“When I first got out of school, there was no Crazy Rich Asians. Of course, we had Michelle, we had Lucy (Liu), we had Sandra (Oh), but the landscape was not like what it is now. I didn’t want to shrink myself for some of the stereotypical roles that were out there.”
The topic of representation is a recurring mention in light of the film’s release, with Ke’s emotional industry comeback and Yeoh being the first Asian woman since 1987 to score an Oscar nomination for Best Actress. Hsu maintains, however, that that is just a part of the movie’s fabric and not its defining feature. “The thing I always say I love the most about our movie is that it’s so innovative, heartfelt and that it somehow transcends identity politics. Our identity doesn’t need to be the centre point. It’s just a very critical detail that helps make the world more specific and to provide an honest portrayal of our story.”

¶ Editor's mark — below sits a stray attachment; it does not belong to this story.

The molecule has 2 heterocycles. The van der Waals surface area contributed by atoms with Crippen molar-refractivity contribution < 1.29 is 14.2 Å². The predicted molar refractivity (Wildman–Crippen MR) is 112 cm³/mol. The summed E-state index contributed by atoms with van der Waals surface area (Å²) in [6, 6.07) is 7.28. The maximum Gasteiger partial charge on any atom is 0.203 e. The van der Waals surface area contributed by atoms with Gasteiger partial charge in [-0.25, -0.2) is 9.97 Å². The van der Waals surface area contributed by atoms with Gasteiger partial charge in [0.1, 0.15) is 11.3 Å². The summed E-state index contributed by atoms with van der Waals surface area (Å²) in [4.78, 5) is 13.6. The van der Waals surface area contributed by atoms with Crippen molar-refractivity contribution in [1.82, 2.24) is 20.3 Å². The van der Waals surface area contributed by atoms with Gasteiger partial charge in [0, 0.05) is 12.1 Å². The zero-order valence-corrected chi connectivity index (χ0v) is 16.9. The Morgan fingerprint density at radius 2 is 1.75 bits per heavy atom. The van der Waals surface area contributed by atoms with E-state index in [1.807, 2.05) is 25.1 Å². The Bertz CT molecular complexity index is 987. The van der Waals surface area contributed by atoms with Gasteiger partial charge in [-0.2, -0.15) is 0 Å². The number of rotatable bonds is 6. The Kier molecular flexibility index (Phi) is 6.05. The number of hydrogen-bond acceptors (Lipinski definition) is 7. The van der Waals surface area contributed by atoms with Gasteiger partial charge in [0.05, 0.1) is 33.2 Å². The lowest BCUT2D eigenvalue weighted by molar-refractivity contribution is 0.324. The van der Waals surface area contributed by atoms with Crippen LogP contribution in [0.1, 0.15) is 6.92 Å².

The film’s global acclaim was a surprising bonus. For Hsu, commercial success was never on her agenda when she chose to go to acting school. “What I wanted more than anything was to make art with people that I really believe in. And that’s what matters to me.” Cognisant of the obstacles posed to an Asian-American woman, Hsu initially made the conscious effort to avoid commercial and blockbuster projects at the start of her career. “When I first got out of school, there was no Crazy Rich Asians. Of course, we had Michelle, we had Lucy (Liu), we had Sandra (Oh), but the landscape was not like what it is now. I didn’t want to shrink myself for some of the stereotypical roles that were out there.”
So Hsu dived headfirst into the real world, clutching onto her credence with reckless bravado, taking up as many jobs as she could to make do; from working in downtown theatres to doing shifts in a West Village bar to working in a wood shop. Between all that, she debuted on Broadway before proceeding to snag a couple of roles on the small screen, including The Marvellous Mrs Maisel. This sustained Hsu over the course of six to seven years before she landed the role of Joy.